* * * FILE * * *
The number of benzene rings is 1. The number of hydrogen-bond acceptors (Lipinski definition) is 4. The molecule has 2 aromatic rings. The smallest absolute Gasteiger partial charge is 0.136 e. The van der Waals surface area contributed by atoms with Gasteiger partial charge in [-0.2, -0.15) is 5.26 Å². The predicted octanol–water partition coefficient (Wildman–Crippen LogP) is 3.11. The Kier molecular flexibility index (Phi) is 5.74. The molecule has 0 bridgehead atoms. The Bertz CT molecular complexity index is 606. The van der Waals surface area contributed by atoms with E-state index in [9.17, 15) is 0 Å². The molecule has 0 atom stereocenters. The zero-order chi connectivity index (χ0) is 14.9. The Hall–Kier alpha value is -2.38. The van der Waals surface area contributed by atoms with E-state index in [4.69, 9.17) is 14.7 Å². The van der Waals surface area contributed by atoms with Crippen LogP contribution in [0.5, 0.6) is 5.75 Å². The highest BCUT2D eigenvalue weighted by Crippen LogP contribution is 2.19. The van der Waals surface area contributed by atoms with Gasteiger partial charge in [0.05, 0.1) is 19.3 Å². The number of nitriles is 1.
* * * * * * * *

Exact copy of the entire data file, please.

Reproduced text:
The number of benzene rings is 1. The number of hydrogen-bond acceptors (Lipinski definition) is 4. The molecule has 2 aromatic rings. The smallest absolute Gasteiger partial charge is 0.136 e. The van der Waals surface area contributed by atoms with Gasteiger partial charge in [-0.2, -0.15) is 5.26 Å². The predicted octanol–water partition coefficient (Wildman–Crippen LogP) is 3.11. The Kier molecular flexibility index (Phi) is 5.74. The molecule has 0 bridgehead atoms. The Bertz CT molecular complexity index is 606. The van der Waals surface area contributed by atoms with E-state index in [9.17, 15) is 0 Å². The molecule has 0 atom stereocenters. The zero-order chi connectivity index (χ0) is 14.9. The Hall–Kier alpha value is -2.38. The van der Waals surface area contributed by atoms with E-state index in [4.69, 9.17) is 14.7 Å². The van der Waals surface area contributed by atoms with Crippen LogP contribution in [0.5, 0.6) is 5.75 Å². The highest BCUT2D eigenvalue weighted by Crippen LogP contribution is 2.19. The van der Waals surface area contributed by atoms with Gasteiger partial charge in [0.05, 0.1) is 19.3 Å². The number of nitriles is 1.